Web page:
Alice Howland, happily married with three grown children, is a renowned linguistics professor who starts to forget words. When she receives a devastating diagnosis, Alice and her family find their bonds tested.
“Still Alice” is a poignant and touching drama about the effects of Alzheimer’s in the life of Alice Howland (stunningly played by Julianne Moore). Moore does an incredible job capturing the progression of the disease, and yet this progression is her regression from an intelligent and articulate woman to a mere shadow of her former self by film’s end. Her character is a professor of linguistics, teaching at Columbia University in New York. She lives a normal life, happily married to her husband John (Alec Baldwin). She jogs and stays involved in her three grown children’s lives, encouraging her youngest daughter Lydia (Kristen Stewart) to go to college, although Lydia longs to be an actress and believes she doesn’t need college. However, when Alice begins struggling to remember words and names, she realizes something isn’t right and goes to see a neurologist. Unfortunately, the diagnosis is devastating.
The nuances of her struggles are well played out, including how her frustrations affect her family. There is tension to be sure. In one scene she begins to read her daughter’s diary, not realizing at first what she is doing. Her daughter has a difficult time believing this when Alice tells her something she read in the diary. Yet mother and daughter forgive one another and move on. Alice hopes to keep her memory long enough to see her daughter in a play, and to hold the grandchild her other daughter Anna (Kate Bosworth) is carrying. When she is encouraged to give a speech for other Alzheimer’s patients, she highlights the words of the speech as she gives it, making sure she doesn’t repeat what she already shared. The film features a few moments of humor. When Alice drops some of her papers while giving the speech, she jokes, “I think I’ll try to forget that just happened,” which elicits laughter from her audience.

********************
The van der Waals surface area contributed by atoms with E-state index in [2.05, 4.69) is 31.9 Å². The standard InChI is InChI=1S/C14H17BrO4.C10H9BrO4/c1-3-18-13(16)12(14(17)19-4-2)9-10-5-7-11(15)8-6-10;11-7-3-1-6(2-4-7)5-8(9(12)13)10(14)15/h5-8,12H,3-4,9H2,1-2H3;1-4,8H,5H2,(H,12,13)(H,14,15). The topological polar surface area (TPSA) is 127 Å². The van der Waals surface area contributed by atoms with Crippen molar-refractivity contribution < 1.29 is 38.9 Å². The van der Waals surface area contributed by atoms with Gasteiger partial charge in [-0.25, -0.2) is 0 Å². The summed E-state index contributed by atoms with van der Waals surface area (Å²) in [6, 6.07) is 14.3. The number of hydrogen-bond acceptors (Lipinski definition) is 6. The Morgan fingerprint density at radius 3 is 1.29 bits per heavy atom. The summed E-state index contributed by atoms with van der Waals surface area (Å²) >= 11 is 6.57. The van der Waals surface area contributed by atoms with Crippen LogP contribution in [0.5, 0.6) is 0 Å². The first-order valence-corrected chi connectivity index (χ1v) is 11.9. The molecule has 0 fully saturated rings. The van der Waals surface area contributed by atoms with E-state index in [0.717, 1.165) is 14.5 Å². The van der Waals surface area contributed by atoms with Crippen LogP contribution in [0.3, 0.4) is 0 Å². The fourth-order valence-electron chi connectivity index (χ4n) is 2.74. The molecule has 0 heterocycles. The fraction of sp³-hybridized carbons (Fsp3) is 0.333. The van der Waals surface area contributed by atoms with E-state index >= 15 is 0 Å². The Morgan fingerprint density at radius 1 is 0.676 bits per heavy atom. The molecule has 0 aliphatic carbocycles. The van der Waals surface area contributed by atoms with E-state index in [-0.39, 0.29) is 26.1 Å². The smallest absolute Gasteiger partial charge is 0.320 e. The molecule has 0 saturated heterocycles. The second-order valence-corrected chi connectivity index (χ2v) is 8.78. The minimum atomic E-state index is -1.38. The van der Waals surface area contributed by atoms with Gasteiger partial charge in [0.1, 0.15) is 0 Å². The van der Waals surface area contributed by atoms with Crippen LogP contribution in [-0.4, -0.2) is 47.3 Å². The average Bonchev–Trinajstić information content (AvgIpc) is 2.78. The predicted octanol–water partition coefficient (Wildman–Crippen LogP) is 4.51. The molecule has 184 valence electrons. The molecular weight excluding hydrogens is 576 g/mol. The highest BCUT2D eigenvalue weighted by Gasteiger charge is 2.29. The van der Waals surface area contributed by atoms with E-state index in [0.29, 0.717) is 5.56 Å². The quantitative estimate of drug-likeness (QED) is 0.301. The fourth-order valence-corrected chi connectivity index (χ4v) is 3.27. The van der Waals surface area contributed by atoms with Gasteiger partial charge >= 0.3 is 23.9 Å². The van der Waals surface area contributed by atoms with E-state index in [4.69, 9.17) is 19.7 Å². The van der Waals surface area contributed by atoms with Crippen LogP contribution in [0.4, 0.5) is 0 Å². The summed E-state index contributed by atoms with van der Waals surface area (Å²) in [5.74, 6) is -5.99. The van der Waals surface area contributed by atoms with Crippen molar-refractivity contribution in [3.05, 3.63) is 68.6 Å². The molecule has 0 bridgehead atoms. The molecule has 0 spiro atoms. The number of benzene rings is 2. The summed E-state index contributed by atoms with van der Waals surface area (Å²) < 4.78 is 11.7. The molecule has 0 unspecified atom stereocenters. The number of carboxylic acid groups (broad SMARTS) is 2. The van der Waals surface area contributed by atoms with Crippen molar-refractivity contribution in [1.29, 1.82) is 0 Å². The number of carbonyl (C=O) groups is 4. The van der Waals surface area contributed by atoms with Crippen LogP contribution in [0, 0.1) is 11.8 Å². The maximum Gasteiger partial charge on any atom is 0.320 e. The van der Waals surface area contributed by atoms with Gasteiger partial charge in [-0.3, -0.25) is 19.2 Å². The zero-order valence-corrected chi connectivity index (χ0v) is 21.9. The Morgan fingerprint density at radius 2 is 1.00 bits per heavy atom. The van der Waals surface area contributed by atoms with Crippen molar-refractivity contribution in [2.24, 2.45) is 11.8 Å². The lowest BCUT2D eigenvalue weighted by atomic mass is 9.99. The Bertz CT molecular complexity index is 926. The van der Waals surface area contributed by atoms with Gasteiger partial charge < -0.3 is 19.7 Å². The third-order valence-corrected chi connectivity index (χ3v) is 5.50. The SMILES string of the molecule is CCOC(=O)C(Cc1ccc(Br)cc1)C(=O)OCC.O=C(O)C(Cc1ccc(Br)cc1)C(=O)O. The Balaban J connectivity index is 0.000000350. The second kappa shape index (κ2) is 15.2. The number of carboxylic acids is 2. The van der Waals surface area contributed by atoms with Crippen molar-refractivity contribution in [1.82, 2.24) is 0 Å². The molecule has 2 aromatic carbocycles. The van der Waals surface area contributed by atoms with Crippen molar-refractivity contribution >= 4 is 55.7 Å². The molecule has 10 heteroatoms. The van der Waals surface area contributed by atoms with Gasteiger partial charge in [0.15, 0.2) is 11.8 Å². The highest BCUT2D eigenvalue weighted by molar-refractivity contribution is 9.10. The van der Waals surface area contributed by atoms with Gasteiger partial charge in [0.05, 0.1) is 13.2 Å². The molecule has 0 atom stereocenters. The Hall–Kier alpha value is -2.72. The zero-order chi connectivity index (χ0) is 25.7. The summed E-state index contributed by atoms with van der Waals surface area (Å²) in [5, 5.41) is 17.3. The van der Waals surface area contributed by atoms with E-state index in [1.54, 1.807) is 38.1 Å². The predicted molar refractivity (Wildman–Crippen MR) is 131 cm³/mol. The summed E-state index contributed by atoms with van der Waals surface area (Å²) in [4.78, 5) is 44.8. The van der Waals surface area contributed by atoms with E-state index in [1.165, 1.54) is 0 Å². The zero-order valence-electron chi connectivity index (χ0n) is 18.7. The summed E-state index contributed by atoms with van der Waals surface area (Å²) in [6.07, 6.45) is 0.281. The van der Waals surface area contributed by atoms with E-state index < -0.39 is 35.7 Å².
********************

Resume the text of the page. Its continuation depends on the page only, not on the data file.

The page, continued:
In one touching scene she runs into the house to use the bathroom before she jogs with her husband, but she forgets where it is. When John comes to check on her, she has wet her jogging pants and has a breakdown. Alice does as many memory exercises as she can to hold on to what is quickly leaving her—life as she has known it. In addition, the plot gives a glimpse into John’s perspective as he repeats himself often and deals with the pain of losing his wife’s companionship as he once had. The film’s ultimate theme, spoken by Alice herself at the conclusion, is “love.” It is regrettable that, despite showing what a disease like this can do to a family, the film features strong language that prevents us from awarding it our Dove “Family-Approved” Seal.